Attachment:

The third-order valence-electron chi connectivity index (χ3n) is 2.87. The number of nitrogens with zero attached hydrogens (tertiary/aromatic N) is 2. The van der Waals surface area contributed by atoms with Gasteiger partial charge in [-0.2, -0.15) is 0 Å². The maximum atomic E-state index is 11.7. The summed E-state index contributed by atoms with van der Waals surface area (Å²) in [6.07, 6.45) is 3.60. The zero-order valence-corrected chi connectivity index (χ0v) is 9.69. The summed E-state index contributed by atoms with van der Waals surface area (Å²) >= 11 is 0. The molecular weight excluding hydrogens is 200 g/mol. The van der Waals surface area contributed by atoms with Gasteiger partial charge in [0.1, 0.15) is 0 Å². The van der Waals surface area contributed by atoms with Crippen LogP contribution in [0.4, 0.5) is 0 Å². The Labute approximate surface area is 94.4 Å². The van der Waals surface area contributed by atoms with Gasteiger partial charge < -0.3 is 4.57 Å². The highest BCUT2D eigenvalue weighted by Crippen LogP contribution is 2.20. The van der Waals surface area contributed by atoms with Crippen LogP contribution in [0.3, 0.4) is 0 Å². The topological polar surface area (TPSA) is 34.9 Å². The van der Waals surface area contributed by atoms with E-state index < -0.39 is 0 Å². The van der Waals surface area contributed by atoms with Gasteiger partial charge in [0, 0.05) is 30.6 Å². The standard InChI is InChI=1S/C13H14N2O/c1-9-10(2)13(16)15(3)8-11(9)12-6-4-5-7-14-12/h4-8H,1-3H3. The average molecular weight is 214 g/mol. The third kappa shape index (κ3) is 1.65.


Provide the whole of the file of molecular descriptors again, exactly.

The third-order valence-electron chi connectivity index (χ3n) is 2.87. The number of nitrogens with zero attached hydrogens (tertiary/aromatic N) is 2. The van der Waals surface area contributed by atoms with Gasteiger partial charge in [-0.2, -0.15) is 0 Å². The maximum atomic E-state index is 11.7. The summed E-state index contributed by atoms with van der Waals surface area (Å²) in [6.07, 6.45) is 3.60. The zero-order valence-corrected chi connectivity index (χ0v) is 9.69. The summed E-state index contributed by atoms with van der Waals surface area (Å²) >= 11 is 0. The molecular weight excluding hydrogens is 200 g/mol. The van der Waals surface area contributed by atoms with Gasteiger partial charge in [0.1, 0.15) is 0 Å². The van der Waals surface area contributed by atoms with Crippen LogP contribution in [0.4, 0.5) is 0 Å². The Labute approximate surface area is 94.4 Å². The van der Waals surface area contributed by atoms with Gasteiger partial charge < -0.3 is 4.57 Å². The highest BCUT2D eigenvalue weighted by Crippen LogP contribution is 2.20. The van der Waals surface area contributed by atoms with Crippen LogP contribution in [0.3, 0.4) is 0 Å². The topological polar surface area (TPSA) is 34.9 Å². The van der Waals surface area contributed by atoms with E-state index < -0.39 is 0 Å². The van der Waals surface area contributed by atoms with Gasteiger partial charge in [0, 0.05) is 30.6 Å². The standard InChI is InChI=1S/C13H14N2O/c1-9-10(2)13(16)15(3)8-11(9)12-6-4-5-7-14-12/h4-8H,1-3H3. The average molecular weight is 214 g/mol. The third kappa shape index (κ3) is 1.65.